Roman Around

combating liberalism and other childish notions


Posted by Andrew Roman on September 7, 2008

The Wilson Sisters

Nancy and Ann Wilson, co-founders of the 1970s hard rock band Heart, are apparently a little perturbed that the song they made into a classic-rock staple, “Barracuda,” was used at the Republican National Convention last week. The song had become something a trademark for Republican Vice Presidential candidate Sarah Palin, an association that dates back to her days as a high school basketball star in small-town Alaska. Now that Governor Palin is a household name – and has affronted the sensibilities of the antediluvian feminist class – she will apparently have to find another theme song – that is, if the Wilsons have her way.

Prior to John McCain’s acceptance speech on Thursday evening, Heart had publicly requested that their song not be used at the convention. (No doubt the Wilson sisters were a tad surprised that the convention playlist was light on Hank Williams and Boxcar Willie). The sisters, of course, didn’t come right out and say that they were sickened to hear their precious creation used at a congregation of bigots, fat cats, war mongers and homophobes, but they did say that “the Republican campaign did not ask for permission to use the song, nor would they have been granted that permission.”

By Thursday evening, when the next President of the United States had finished his speech and the balloons were falling all over the assembled masses, the song was showcased again. This prompted a fuming Nancy Wilson to respond by saying, “I think it’s completely unfair to be so misrepresented. I feel completely f—ed over.” How eloquent.

Could this be a royalties issue maybe?


Following Thursday night’s convention activities, she and her sister issued yet another statement – this time with a touch more lucidity – saying, “Sarah Palin’s views and values in NO WAY represent us as American women. We ask that our song ‘Barracuda’ no longer be used to promote her image.”


Why not just say that in the first place?

Their objections had nothing to do with copy infringement. It wasn’t about getting permission to use their song. The sister’s opposition focused squarely on the political chasm that exists between them and the gun-wielding, moose burger-eating, bible-pounding wilderness woman from Alaska who wants to destroy the environment and call Messiah Obama names.
The Wilsons went on to explain, “The song ‘Barracuda’ was written in the late ’70s as a scathing rant against the soulless, corporate nature of the music business, particularly for women. (The ‘barracuda’ represented the business.)”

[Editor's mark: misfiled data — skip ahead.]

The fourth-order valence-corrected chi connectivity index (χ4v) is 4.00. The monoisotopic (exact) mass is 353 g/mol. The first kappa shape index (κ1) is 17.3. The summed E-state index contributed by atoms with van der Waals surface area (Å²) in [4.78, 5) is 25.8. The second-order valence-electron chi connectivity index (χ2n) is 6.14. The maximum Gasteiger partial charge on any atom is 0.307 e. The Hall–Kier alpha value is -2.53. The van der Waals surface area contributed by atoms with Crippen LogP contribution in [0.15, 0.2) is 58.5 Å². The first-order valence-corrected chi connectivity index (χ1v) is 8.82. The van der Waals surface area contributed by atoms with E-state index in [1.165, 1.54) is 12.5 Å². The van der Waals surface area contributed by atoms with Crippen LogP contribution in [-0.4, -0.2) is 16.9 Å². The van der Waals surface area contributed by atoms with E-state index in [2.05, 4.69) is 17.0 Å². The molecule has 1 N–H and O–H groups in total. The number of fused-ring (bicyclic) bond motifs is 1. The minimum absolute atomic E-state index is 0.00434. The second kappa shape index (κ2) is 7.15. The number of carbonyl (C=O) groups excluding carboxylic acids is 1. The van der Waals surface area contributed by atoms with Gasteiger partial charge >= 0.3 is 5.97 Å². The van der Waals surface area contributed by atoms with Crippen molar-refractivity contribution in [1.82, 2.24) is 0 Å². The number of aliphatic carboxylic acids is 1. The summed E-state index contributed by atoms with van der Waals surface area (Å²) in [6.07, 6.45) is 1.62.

Interesting. If this were an episode of “Behind the Music,” I might even find it relevant.

My initial thought after reading their protestations was to try and shed light on specifically what it was that put such a twist in their knickers. Which “values” and “views” relevant to American women did they believe Governor Palin was an affront to? Achievement? Leadership? Capitalizing on equality of opportunity? Rising from humble working-class beginnings to become a Vice-Presidential candidate? Funny, I thought those sorts of things were foundational tenets of the feminist creed. I thought that was what the Steinem constituency of American womanhood had been championing for years.

Silly me.

The sad reality is that to the Wilson sisters – and almost everyone still entranced by the feminine mystique – politics trumps all. Governor Palin’s remarkably impressive resume is nothing to admire for the left-leaning ladies of the ensemble because she is not a liberal. Palin’s conservatism, by default, invalidates her womanhood, belittles her accomplishments, and opens her up to personal attack from the compassionate ones. Whereas her achievements and successes would have been the very underpinnings of her status as a hero had she been a liberal, they instead amplify her inexperience and gross disqualification as a conservative. Ironically, Palin is assailed on non-political matters precisely because she is on the right. Because she is not a liberal, she is a fraud.

Speaking of fraud … I have to assume the Honda Corporation has more “soul” in their “corporate nature” than the “music business” that made Nancy and Ann millionaires, seeing as Heart’s song “Barracuda” was featured in Honda’s ads for the fossil-fuel burning Odyssey minivan this year.

I wonder if Governor Palin – or any other conservative – has ever driven a Honda.


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